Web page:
The food resources. The size of the

The Brown-headed Cowbird, Molothrus ater, is a brood parasite
(Kilner, 2003). Female cowbirds lay their eggs in nests of more than 240 host
bird species (Abernathy & Peer, 2014). Cowbird young depend on the host “parent”
for incubation and provisioning. Host responses, such as egg rejection,
acceptance, or nest abandonment, to parasitic eggs vary intraspecifically and interspecifically. As generalist
parasites, cowbird eggs are typically not mimetic. Yet only 10% of host species
reject M. ater eggs (Abernathy & Peer,
2014). A female cowbird may produce more than 40 eggs during a breeding season (Goguen,
Curson, & Mathews, 2011). Host nests parasitized by multiple cowbirds are a
result of the high fecundity of M. ater.

Cowbird eggs incubate for a shorter period than most host eggs, granting M. ater a competitive advantage over nest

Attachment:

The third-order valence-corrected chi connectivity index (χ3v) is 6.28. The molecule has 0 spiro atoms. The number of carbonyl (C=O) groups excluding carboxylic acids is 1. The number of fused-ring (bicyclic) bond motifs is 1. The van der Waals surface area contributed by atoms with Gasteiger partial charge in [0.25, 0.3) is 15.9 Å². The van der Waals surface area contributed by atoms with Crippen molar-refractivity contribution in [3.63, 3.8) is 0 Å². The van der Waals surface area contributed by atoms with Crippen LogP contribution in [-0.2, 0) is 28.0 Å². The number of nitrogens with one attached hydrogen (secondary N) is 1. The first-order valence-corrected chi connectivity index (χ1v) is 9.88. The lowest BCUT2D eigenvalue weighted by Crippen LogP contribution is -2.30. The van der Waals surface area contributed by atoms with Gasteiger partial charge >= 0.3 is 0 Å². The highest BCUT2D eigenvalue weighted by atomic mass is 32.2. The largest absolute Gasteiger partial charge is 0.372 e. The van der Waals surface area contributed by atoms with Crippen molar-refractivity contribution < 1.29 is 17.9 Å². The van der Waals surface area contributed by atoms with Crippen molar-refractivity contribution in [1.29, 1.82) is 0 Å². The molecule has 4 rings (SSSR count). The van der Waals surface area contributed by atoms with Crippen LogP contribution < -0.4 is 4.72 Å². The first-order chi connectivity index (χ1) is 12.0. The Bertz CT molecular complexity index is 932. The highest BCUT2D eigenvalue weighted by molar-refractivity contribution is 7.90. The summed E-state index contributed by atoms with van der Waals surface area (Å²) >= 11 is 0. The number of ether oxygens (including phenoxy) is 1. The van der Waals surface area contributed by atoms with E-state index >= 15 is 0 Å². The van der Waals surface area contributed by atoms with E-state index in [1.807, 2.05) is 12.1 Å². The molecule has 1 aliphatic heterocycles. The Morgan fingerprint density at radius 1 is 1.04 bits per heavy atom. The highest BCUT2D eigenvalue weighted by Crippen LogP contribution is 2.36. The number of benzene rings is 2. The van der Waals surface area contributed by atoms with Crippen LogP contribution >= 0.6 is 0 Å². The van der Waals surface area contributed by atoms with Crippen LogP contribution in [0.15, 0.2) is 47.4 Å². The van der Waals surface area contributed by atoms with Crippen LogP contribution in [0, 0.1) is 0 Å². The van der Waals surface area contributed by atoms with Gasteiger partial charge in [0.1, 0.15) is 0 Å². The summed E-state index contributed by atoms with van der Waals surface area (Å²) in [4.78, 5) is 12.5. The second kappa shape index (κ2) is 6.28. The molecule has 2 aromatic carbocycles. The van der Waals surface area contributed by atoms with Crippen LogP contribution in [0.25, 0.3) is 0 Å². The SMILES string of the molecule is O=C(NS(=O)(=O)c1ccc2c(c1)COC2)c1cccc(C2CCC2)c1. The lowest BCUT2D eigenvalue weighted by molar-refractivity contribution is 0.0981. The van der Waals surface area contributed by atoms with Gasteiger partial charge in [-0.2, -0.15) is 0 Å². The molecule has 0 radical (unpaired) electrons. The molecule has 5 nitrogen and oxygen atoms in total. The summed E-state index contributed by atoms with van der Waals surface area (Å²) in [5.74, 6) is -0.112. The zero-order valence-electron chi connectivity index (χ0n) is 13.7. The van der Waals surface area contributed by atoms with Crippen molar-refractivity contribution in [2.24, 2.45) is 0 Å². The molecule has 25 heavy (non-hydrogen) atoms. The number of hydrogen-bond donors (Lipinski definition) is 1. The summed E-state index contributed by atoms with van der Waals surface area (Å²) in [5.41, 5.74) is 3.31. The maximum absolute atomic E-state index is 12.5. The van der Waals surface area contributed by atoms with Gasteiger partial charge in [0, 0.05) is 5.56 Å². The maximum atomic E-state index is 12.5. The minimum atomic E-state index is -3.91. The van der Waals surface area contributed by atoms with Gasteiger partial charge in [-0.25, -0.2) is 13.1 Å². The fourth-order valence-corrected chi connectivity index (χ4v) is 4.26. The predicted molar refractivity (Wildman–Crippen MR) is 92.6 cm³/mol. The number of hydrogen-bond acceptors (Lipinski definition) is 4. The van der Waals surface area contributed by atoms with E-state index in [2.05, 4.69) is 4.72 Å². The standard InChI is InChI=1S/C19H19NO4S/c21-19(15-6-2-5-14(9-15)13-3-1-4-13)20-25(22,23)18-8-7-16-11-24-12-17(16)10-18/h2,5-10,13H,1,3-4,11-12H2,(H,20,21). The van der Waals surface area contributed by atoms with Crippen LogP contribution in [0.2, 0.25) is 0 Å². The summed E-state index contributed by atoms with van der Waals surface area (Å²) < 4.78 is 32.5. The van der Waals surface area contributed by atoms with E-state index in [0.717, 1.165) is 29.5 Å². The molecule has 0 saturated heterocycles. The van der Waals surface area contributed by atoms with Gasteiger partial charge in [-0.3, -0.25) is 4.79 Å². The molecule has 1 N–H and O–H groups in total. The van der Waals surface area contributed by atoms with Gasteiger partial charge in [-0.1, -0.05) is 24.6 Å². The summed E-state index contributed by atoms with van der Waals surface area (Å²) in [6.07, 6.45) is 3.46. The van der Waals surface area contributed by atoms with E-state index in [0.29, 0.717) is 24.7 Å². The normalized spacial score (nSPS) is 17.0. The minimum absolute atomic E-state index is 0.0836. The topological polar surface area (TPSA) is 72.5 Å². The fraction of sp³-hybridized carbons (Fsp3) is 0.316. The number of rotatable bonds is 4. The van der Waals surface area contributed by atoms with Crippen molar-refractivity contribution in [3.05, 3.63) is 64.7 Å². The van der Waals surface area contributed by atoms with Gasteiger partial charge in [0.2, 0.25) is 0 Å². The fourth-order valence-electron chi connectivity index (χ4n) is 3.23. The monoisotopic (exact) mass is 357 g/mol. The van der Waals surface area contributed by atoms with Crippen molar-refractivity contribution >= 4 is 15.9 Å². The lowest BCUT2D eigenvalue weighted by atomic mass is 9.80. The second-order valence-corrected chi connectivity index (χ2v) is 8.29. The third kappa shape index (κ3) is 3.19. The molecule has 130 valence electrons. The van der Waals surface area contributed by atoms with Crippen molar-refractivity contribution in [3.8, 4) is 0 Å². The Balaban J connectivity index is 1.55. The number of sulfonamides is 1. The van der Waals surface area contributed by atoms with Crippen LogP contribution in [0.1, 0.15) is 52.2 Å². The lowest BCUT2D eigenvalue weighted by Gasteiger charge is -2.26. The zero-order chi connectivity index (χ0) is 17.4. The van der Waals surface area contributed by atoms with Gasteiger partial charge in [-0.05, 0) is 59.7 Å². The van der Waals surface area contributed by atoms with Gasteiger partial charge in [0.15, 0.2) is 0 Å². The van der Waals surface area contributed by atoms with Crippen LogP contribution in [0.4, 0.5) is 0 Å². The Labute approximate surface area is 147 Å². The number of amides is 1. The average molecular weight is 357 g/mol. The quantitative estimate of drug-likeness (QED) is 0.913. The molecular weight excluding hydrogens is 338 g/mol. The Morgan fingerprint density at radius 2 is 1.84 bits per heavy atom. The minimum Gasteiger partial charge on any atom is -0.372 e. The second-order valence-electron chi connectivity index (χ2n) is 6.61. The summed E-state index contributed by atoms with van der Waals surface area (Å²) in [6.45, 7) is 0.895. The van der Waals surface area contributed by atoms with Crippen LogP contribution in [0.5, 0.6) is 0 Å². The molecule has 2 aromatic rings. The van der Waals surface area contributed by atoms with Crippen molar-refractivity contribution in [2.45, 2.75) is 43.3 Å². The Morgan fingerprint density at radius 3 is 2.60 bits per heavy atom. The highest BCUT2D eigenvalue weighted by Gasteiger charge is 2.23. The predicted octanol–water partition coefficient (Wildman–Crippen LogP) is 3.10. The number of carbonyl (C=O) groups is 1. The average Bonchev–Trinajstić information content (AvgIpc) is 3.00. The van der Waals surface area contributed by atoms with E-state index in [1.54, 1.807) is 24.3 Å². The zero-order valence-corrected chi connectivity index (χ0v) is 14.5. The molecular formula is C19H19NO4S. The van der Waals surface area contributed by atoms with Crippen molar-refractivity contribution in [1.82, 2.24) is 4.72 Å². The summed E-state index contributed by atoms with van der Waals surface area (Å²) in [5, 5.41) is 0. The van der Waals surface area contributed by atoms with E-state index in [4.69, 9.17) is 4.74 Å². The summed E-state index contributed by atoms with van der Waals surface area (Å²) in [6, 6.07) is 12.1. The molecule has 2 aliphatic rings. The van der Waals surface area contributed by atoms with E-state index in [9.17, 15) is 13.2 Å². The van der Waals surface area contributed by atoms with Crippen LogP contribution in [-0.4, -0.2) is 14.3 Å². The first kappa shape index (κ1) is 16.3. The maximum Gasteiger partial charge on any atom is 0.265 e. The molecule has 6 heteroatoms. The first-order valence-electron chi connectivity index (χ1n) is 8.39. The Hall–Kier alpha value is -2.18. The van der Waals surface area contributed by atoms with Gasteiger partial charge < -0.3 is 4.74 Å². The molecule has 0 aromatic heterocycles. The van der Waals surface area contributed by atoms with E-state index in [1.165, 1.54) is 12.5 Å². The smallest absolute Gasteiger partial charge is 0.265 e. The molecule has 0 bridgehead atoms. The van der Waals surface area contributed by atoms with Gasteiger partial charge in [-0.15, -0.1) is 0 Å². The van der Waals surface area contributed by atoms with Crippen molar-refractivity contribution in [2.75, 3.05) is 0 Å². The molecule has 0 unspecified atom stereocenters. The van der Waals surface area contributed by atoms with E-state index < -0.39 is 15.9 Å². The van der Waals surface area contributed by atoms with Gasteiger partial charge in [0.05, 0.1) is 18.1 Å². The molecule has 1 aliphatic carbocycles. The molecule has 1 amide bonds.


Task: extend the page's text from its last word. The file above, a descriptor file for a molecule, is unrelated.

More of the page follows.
mates.

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Unlike other brood-parasitic species, cowbird
young often cohabit the nest with the host offspring rather than killing nest
mates (Kilner, 2003). The benefit to the cowbird young is an increased likelihood of provisioning by the host parent,
despite the cost of increased competition with host nestlings for food
resources. The size of the host young is a factor in determining the benefits
and costs of cohabitation. Kilner
(2003) found that M. ater fare best
with intermediate-sized host young in a clutch size of 1-2 nestlings. Small
host nest mates may starve when competing for provisions with the larger cowbird
young, decreasing the clutch size and provisioning rate by host parent. In the
presence of large host young, M. ater may
be out-competed for provisions (Kilner, 2003).